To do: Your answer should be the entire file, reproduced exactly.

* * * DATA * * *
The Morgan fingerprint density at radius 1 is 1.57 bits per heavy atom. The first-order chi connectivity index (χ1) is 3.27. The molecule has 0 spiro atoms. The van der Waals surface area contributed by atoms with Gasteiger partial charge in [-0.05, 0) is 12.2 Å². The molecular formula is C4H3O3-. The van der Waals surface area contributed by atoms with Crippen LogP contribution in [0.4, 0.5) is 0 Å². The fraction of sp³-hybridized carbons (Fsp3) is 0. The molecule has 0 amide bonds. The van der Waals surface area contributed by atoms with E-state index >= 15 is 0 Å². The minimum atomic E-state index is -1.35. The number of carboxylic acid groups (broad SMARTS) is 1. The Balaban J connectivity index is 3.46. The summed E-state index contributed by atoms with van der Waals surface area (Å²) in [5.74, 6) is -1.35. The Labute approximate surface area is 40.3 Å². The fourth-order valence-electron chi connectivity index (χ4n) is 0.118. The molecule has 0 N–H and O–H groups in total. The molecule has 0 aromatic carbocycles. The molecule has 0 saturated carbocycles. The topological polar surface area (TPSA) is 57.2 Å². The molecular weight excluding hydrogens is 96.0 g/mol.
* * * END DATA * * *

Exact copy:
The Morgan fingerprint density at radius 1 is 1.57 bits per heavy atom. The first-order chi connectivity index (χ1) is 3.27. The molecule has 0 spiro atoms. The van der Waals surface area contributed by atoms with Gasteiger partial charge in [-0.05, 0) is 12.2 Å². The molecular formula is C4H3O3-. The van der Waals surface area contributed by atoms with Crippen LogP contribution in [0.4, 0.5) is 0 Å². The fraction of sp³-hybridized carbons (Fsp3) is 0. The molecule has 0 amide bonds. The van der Waals surface area contributed by atoms with E-state index >= 15 is 0 Å². The minimum atomic E-state index is -1.35. The number of carboxylic acid groups (broad SMARTS) is 1. The Balaban J connectivity index is 3.46. The summed E-state index contributed by atoms with van der Waals surface area (Å²) in [5.74, 6) is -1.35. The Labute approximate surface area is 40.3 Å². The fourth-order valence-electron chi connectivity index (χ4n) is 0.118. The molecule has 0 N–H and O–H groups in total. The molecule has 0 aromatic carbocycles. The molecule has 0 saturated carbocycles. The topological polar surface area (TPSA) is 57.2 Å². The molecular weight excluding hydrogens is 96.0 g/mol.